Florence, S.C. — Jeb Bush today refused to support an outright ban on Muslim refugees from Syria entering the United States, arguing that screening protocols must be examined before any decisions are made. He reiterated, however, that Christians should be welcomed without wait.
“At a minimum we ought to be bringing in people like orphans and people that clearly aren’t going to be terrorists. Or Christians — there are no Christian terrorists in the Middle East,” Bush said. “They’re persecuted religious minorities.”
Asked how the government could determine the authenticity of someone’s faith, Bush replied, “Well, [if] you’re a Christian, you can prove you’re a Christian.”
A reporter interrupted, “How?”
Bush paused, gave a slight shrug, and said, “I think you can prove it. If you can’t prove it, then you err on the side of caution.”
His remarks, made to a gaggle of reporters on the back patio of a barbeque joint here, capped a chaotic day in which Bush struggled to thread a political needle in addressing the sudden firestorm surrounding Syrian refugees following last week’s terrorist attacks in Paris.
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Bush began the day by telling Bloomberg Politics that he disagrees with those of his Republican presidential rivals who have called for banning Syrian refugees. Within an hour, his communications adviser Tim Miller huddled with reporters at a luncheon in Columbia, South Carolina, to clarify that while Bush supports the right of Republican governors to call for such a ban, he personally disagrees with their position.
#share#A short while later, after his meet-and-greet here, Bush told reporters that GOP governors are “doing the right thing” in refusing to welcome Syrian refugees “because they haven’t gotten any information about what the screening process is.” He said that before anyone agrees to allow Muslim refugees into the U.S., the vetting process should itself be vetted.
“Look, refugees come to this country for all sorts of reasons. They don’t normally come with embedded terrorists in their midst. And that’s the challenge — this is a new form of influx,” Bush said. “We have a duty as we’ve always had, and it’s a noble one, to be able to provide support across the world. But there ought to be a pause for traditional screening to make sure that every governor and the American people know how it’s going to be done.”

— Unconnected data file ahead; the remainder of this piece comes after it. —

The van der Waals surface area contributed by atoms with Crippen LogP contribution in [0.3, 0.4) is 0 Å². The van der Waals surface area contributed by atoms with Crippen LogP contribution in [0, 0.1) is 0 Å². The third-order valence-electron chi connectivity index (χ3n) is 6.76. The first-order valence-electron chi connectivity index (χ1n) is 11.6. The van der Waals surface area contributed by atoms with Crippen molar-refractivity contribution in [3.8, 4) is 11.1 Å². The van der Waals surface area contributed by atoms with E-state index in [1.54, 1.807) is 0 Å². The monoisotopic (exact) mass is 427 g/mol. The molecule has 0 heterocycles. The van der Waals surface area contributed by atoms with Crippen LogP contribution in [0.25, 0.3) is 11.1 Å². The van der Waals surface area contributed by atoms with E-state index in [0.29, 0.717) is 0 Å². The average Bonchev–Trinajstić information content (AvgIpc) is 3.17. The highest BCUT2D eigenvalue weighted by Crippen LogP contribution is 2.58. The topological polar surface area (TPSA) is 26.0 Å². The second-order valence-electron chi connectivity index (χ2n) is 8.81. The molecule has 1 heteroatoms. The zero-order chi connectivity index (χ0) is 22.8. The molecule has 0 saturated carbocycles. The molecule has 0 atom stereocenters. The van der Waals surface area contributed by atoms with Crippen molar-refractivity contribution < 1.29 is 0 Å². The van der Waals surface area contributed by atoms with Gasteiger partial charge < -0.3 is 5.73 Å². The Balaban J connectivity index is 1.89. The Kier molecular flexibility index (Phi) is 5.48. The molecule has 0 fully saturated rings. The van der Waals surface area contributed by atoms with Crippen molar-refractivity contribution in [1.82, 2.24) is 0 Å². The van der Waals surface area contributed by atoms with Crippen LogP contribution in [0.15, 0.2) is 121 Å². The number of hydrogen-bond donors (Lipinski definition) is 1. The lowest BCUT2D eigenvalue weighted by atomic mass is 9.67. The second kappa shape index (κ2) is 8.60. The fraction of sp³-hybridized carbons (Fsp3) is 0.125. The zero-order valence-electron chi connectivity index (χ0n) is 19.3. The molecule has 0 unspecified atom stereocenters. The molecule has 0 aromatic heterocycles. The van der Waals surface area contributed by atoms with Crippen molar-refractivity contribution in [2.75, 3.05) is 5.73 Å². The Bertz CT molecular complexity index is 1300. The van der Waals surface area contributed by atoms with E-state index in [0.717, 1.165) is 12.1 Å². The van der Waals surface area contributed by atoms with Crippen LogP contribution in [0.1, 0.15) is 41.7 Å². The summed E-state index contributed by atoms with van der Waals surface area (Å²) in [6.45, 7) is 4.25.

On this score Bush blamed President Obama and his “so-called most transparent administration in recorded history” for not providing enough information to elected officials and the public.
He also previewed a theme he’s likely to hammer tomorrow in a speech at The Citadel in Charleston, saying that the government’s mission at this point should be finding military solutions to make Syria habitable for those trying to leave. His prescriptions: Creating “safe zones” protected by no-fly zones; embedding with Iraqi forces and enlisting European allies to join; engaging with tribal leaders; and stepping up diplomatic outreach to Arab governments.
#related#“We need a strategy to destroy ISIS,” Bush said.
With no such strategy on the horizon, however — and with Republican voters, governors and presidential candidates balking at Obama’s plan to welcome 10,000 Syrian refugees next year — Bush acknowledged the lose-lose nature of the situation.
“I have sympathy for people who have lost their homes, who have lost their loved ones,” he said. “250,000 people dead. Who doesn’t? Who doesn’t have sympathy?”
But, Bush added, “it’s not our obligation to take in all of the challenges of the world.”
— Tim Alberta is chief political correspondent for National Review.